We chatted for a few minutes about various things. Then he pointed at his knees.
“Hey look,” Telander said. “First time my legs have been straight in 40 years.”
Telander recently had both knees replaced. His news badges from years of athletic pounding had their roots back to his football days.
The Chicago Sun-Times columnist wrote about his high school, college and very brief pro career in Like a Rose. The book, initially published in 2004, was re-released with a new introduction this fall to coincide with NFL Films doing the video version of Telander’s story.
Here’s the link. If you watch the video, you’ll notice Telander’s legs aren’t straight. It was done pre-operation.
The book and NFL Film piece recount Telander’s days as a high school quarterback in Peoria, Ill.; an All-Big Ten defensive back for Northwestern; and his experience at the Kansas City Chiefs training camp in 1971. It lasted only a few weeks as coach Hank Stram helped send Telander into sportswriting.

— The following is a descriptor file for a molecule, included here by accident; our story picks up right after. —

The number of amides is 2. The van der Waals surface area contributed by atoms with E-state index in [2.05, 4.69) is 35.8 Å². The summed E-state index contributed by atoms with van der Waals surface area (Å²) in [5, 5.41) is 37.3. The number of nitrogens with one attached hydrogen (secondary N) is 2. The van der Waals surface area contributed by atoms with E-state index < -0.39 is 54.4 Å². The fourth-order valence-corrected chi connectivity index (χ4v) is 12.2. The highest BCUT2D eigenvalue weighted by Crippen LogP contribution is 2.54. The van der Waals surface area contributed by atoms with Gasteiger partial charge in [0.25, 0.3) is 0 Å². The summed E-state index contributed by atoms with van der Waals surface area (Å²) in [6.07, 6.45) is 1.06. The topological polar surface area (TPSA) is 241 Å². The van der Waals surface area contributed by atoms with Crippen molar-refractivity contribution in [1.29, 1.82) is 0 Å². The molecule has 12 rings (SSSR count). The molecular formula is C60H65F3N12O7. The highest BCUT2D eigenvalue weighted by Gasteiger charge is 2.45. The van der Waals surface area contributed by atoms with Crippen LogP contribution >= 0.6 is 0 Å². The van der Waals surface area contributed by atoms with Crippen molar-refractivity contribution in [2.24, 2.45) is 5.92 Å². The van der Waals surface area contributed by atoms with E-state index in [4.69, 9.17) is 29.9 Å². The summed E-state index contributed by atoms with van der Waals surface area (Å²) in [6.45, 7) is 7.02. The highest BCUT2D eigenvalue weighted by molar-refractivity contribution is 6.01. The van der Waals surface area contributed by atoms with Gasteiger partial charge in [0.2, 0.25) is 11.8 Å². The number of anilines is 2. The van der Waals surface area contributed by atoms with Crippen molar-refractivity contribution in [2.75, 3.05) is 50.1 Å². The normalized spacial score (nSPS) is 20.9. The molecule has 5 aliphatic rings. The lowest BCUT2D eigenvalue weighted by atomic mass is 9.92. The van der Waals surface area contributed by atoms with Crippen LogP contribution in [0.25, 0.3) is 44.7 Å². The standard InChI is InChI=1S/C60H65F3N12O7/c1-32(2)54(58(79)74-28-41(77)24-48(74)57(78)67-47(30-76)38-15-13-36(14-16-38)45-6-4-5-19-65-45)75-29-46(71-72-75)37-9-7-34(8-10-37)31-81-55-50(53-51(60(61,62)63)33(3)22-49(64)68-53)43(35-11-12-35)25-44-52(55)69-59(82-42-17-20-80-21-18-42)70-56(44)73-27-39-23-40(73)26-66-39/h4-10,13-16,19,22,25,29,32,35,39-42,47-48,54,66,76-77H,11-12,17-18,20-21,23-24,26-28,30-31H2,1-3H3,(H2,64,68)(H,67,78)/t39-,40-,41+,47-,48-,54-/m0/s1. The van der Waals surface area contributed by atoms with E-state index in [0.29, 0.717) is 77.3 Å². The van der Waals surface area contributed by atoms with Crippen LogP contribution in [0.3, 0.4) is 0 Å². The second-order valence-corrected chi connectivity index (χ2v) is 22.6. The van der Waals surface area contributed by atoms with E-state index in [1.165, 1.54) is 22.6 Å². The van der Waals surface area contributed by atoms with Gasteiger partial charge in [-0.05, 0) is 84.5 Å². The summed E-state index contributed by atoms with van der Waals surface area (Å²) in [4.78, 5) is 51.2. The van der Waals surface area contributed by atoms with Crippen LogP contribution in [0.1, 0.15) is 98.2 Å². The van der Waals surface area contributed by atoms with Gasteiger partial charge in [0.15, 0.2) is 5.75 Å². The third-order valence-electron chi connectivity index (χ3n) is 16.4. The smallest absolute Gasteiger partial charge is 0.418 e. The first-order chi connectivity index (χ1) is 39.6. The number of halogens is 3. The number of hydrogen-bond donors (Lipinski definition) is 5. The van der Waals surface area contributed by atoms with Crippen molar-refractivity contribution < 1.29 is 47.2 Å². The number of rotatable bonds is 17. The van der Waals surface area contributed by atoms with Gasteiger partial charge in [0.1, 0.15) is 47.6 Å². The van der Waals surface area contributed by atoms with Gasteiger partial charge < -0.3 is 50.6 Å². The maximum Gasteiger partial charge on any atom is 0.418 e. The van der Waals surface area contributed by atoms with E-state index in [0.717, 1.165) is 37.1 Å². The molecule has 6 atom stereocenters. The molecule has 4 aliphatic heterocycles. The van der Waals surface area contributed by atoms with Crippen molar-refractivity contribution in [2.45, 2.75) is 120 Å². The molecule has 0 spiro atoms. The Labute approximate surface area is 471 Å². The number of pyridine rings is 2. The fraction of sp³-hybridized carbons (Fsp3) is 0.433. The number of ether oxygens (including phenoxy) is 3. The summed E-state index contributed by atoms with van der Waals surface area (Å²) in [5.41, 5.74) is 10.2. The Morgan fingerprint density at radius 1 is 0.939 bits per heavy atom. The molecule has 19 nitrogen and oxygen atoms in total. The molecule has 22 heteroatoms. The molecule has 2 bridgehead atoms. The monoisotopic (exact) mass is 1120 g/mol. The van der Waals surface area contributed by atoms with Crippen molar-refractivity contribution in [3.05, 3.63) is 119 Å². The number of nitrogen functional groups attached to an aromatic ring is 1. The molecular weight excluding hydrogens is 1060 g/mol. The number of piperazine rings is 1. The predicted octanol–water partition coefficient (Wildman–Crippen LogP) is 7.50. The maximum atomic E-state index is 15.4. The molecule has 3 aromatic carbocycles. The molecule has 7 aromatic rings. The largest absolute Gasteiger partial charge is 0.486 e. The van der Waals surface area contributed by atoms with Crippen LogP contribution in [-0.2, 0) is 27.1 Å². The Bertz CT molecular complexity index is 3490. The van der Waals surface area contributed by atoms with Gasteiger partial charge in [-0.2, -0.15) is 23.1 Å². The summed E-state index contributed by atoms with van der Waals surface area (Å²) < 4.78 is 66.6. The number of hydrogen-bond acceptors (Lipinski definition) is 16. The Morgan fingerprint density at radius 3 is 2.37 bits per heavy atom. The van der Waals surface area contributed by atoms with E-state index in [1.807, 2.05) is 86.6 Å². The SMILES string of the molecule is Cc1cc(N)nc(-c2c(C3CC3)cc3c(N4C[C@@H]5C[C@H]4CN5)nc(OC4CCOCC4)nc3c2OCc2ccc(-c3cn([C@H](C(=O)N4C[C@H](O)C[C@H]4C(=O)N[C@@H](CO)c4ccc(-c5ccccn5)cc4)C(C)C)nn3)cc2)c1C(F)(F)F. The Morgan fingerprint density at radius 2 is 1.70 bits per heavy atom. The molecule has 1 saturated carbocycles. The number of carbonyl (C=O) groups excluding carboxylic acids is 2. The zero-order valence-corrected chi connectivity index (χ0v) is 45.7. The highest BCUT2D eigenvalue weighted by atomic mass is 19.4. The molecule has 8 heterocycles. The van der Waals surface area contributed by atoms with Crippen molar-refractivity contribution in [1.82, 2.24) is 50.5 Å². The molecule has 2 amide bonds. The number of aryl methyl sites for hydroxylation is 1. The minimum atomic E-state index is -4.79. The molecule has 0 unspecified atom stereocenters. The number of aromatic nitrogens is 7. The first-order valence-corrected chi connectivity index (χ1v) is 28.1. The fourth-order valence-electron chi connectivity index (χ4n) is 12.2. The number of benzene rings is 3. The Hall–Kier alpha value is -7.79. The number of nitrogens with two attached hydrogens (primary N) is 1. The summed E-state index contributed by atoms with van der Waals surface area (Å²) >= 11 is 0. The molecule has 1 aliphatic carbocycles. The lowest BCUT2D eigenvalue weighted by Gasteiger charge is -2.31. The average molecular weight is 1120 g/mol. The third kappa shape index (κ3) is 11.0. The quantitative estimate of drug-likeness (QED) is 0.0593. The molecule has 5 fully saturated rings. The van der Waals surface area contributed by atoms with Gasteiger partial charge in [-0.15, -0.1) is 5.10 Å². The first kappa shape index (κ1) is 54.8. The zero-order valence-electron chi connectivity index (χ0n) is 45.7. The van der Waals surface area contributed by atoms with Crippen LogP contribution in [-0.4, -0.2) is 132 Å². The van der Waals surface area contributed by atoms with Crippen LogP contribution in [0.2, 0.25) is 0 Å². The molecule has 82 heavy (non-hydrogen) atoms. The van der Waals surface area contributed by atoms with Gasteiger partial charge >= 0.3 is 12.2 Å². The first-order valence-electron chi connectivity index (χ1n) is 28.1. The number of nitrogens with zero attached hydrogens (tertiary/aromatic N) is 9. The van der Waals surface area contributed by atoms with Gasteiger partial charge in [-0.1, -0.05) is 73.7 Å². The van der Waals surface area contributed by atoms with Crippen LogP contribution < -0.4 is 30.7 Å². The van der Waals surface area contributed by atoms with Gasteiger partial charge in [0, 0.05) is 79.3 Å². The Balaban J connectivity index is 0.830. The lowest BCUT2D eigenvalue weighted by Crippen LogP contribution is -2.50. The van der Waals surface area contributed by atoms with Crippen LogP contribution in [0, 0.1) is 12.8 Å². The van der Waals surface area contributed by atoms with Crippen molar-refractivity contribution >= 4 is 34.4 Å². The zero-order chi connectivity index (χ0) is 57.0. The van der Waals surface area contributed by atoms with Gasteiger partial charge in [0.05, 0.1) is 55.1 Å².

A quick and interesting read at 160 pages, Telander provides a unique look to a game that consumes its players and fans. He writes in his opening paragraph:
Football is the oddest, meanest, sweetest game. It is a conflict at its roots and at its surface. It pulls a sane person in two directions–anger and joy. At times, players literally fight one another, and at times they are bound together in a dance. Baseball, it has been said, is America’s pastime; football is its passion. Give me passion.
There’s plenty of passion in the book, as Telander tells his story. It includes passages about him as a father being conflicted over whether his son should play the game he loves.
As America dives into football mania this week, Telander’s book is a terrific reminder that there is much more to the game than the players who will be on the field next Sunday.